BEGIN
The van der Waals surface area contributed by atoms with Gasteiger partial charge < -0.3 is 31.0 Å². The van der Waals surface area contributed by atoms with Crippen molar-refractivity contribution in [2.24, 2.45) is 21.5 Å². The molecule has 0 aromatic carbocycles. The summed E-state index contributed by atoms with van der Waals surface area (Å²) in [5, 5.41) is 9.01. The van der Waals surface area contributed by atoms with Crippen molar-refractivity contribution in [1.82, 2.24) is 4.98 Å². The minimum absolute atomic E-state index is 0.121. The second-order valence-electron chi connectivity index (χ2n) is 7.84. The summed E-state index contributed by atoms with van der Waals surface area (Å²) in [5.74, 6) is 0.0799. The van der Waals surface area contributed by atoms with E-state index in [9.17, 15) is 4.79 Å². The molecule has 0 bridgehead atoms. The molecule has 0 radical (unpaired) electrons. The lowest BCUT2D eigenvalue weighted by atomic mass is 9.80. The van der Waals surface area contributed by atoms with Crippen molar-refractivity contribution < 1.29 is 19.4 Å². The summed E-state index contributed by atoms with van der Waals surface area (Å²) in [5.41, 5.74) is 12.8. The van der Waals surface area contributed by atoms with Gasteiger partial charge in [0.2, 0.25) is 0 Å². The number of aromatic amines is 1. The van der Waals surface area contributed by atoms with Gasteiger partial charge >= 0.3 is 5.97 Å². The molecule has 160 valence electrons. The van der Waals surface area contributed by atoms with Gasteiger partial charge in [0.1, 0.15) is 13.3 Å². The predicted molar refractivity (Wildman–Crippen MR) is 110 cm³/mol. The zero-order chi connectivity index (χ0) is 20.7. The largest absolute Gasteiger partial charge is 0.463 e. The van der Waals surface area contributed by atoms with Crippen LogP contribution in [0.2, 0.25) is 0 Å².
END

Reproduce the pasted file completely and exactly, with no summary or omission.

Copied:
The van der Waals surface area contributed by atoms with Gasteiger partial charge < -0.3 is 31.0 Å². The van der Waals surface area contributed by atoms with Crippen molar-refractivity contribution in [2.24, 2.45) is 21.5 Å². The molecule has 0 aromatic carbocycles. The summed E-state index contributed by atoms with van der Waals surface area (Å²) in [5, 5.41) is 9.01. The van der Waals surface area contributed by atoms with Crippen molar-refractivity contribution in [1.82, 2.24) is 4.98 Å². The minimum absolute atomic E-state index is 0.121. The second-order valence-electron chi connectivity index (χ2n) is 7.84. The summed E-state index contributed by atoms with van der Waals surface area (Å²) in [5.74, 6) is 0.0799. The van der Waals surface area contributed by atoms with E-state index in [9.17, 15) is 4.79 Å². The molecule has 0 bridgehead atoms. The molecule has 0 radical (unpaired) electrons. The lowest BCUT2D eigenvalue weighted by atomic mass is 9.80. The van der Waals surface area contributed by atoms with Crippen molar-refractivity contribution < 1.29 is 19.4 Å². The summed E-state index contributed by atoms with van der Waals surface area (Å²) in [5.41, 5.74) is 12.8. The van der Waals surface area contributed by atoms with Gasteiger partial charge in [0.2, 0.25) is 0 Å². The number of aromatic amines is 1. The van der Waals surface area contributed by atoms with Gasteiger partial charge >= 0.3 is 5.97 Å². The molecule has 160 valence electrons. The van der Waals surface area contributed by atoms with Gasteiger partial charge in [0.1, 0.15) is 13.3 Å². The predicted molar refractivity (Wildman–Crippen MR) is 110 cm³/mol. The zero-order chi connectivity index (χ0) is 20.7. The largest absolute Gasteiger partial charge is 0.463 e. The van der Waals surface area contributed by atoms with Crippen LogP contribution in [0.2, 0.25) is 0 Å².